The odd couple

All is not peace and harmony between Russia and the US in Europe’s Black Sea region. But investment groups from the two countries have joined forces to prove that co-operation is possible when money – not politics – is the motivation. Andy Thomson reports.

While relations between the US and Russia have improved beyond all measure since the end of the Cold War era, occasional frostiness between the old sparring partners can still be observed. Given recent political developments, it would be tempting to view the Black Sea as a new battleground. 

Just over a month ago, the Istanbul-based organisation for Black Sea Economic Co-operation (BSEC) – a body that promotes trade in the Black Sea region – turned down a request from the US for observer status. It was an open secret that Russia was behind the move.

The fact that eight members of the BSEC expressed regret at the move will have pleased the US, which is keen to court countries in the region in its efforts to keep ports and pipelines in which it has a strategic interest safe from terrorist attacks. In particular, it wants to protect the new 1,770-kilometre oil pipeline linking Baku in Azerbaijan with the Turkish port of Ceyhan via the mountains of Georgia. The pipeline, which is designed to lessen Western reliance on Middle Eastern sources of energy, notably bypasses Russia completely – a deliberate move intended to deny the Russians any opportunity of using oil as a political weapon in future.

In this climate of mistrust, it is not a little surprising that a Russian private equity firm has stepped in to rescue a US government-backed fund active in the Black Sea region from an uncertain future. Earlier this month Alfa Capital Partners, the investment arm of Russia’s Alfa Bank, revealed it was joining the Great Circle Capital fund as a limited partner and regional manager.

Alfa and Probel Capital Management, a Belgian real estate investment company, have agreed to pump $70 million of new investment into Great Circle, while US state agency Overseas Private Investment Corp (OPIC) is adding a further $110 million, bringing the total to $170 million.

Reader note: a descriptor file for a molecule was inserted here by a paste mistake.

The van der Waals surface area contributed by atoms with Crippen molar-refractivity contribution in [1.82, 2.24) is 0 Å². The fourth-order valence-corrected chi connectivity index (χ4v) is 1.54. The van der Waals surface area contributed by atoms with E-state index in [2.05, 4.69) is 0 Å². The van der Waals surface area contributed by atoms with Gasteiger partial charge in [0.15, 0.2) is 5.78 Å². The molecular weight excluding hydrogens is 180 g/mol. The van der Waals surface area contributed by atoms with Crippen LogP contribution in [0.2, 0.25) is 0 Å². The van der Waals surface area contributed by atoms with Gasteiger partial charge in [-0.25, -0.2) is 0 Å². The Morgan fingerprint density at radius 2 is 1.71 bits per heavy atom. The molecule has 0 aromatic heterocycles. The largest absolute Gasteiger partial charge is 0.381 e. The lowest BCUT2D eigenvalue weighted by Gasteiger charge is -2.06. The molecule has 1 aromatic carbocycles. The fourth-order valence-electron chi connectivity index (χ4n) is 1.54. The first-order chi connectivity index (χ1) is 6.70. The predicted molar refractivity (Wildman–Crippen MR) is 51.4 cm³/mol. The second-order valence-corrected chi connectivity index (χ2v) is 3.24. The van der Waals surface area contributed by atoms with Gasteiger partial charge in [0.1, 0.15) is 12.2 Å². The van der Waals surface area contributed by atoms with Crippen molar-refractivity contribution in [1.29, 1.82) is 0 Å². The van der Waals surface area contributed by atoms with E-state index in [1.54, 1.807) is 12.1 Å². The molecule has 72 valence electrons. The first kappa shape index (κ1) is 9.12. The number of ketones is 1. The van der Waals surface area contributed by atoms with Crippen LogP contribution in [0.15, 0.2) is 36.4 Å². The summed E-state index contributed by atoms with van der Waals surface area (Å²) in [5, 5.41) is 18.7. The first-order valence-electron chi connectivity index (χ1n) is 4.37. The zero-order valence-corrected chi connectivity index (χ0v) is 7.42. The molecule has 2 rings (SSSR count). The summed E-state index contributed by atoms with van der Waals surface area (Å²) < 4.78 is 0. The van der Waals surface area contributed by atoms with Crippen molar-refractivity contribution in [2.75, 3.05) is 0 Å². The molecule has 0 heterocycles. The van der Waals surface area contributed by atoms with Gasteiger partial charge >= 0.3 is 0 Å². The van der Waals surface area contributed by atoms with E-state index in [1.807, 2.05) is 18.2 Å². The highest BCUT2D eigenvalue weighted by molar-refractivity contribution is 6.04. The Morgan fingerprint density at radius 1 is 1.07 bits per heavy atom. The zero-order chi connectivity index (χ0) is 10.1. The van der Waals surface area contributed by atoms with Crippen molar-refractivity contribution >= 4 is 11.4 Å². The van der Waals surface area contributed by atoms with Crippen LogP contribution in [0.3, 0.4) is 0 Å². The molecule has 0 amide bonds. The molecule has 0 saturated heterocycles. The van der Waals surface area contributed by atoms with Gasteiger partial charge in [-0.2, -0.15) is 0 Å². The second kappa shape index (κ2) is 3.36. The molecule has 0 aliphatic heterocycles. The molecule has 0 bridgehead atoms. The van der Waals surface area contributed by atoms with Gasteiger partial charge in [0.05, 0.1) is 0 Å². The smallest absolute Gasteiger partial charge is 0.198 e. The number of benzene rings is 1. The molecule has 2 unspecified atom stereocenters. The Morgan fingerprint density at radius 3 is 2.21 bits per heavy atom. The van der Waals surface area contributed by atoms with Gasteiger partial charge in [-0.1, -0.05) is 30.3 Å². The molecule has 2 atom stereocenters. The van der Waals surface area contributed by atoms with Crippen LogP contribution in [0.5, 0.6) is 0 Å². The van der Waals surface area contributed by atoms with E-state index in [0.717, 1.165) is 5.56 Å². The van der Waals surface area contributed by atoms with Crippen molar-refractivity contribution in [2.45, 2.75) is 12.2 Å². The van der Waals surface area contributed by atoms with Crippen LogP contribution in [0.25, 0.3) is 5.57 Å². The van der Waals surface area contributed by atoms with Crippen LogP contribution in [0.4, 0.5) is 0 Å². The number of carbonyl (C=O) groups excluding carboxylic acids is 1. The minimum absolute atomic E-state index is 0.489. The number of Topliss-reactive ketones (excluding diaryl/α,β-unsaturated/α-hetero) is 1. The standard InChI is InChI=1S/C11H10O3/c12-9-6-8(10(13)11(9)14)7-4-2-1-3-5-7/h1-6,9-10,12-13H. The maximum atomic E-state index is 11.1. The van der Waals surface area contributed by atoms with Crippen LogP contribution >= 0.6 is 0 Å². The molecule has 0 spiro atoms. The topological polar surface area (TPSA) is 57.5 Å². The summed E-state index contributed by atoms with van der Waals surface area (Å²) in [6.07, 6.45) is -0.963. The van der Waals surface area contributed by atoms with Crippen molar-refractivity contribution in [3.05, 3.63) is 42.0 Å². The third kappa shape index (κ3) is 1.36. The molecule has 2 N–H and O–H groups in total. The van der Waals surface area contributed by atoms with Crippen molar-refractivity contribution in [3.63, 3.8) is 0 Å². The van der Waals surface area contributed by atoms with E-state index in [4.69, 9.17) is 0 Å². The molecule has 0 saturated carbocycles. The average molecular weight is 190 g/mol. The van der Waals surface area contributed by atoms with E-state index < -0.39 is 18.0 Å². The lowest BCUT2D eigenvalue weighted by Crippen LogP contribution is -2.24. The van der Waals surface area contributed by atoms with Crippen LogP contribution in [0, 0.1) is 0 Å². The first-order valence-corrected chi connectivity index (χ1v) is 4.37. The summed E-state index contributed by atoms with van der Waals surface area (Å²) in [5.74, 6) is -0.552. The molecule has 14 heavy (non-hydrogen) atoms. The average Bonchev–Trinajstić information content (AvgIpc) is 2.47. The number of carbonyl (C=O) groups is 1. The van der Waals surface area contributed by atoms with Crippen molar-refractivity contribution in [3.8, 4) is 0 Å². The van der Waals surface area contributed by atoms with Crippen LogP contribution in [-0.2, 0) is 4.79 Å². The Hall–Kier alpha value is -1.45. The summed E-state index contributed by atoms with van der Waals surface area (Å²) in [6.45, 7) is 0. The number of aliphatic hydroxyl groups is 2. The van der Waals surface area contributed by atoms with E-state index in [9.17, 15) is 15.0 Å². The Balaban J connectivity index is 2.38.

This represents a notable revival for a fund that struggled to raise $30 million of outside investment when it was launched in 2002 with $55 million of backing from OPIC. It was subsequently reported that the fund, which aimed to invest in maritime and transport projects in emerging markets, had not been as active as originally intended – and was struggling to justify its mandate prior to the latest cash injection.

Following management changes at Great Circle – Robert Burke and Kevin Kennedy have sold their interests in the management company to fellow partners Paul Rapello and Hew Crooks – the firm is focusing its efforts on the transport, infrastructure and logistics sectors in Russia, Ukraine, other former Soviet countries, Southeast Europe, the Balkans, Turkey and various other parts of the Mediterranean.

Intriguingly, Great Circle’s largest investment to date has been in Naftrans Limited, the 100 percent owner of Georgia’s Batumi oil terminal in the Black Sea, in which Great Circle invested an initial $13 million, with a pledge to invest a further $30 million in follow-on investment.

Perhaps more such Black Sea oil deals are in the offing for this American fund and its Russian limited partner. If so, they would in the process be bridging something of a political divide.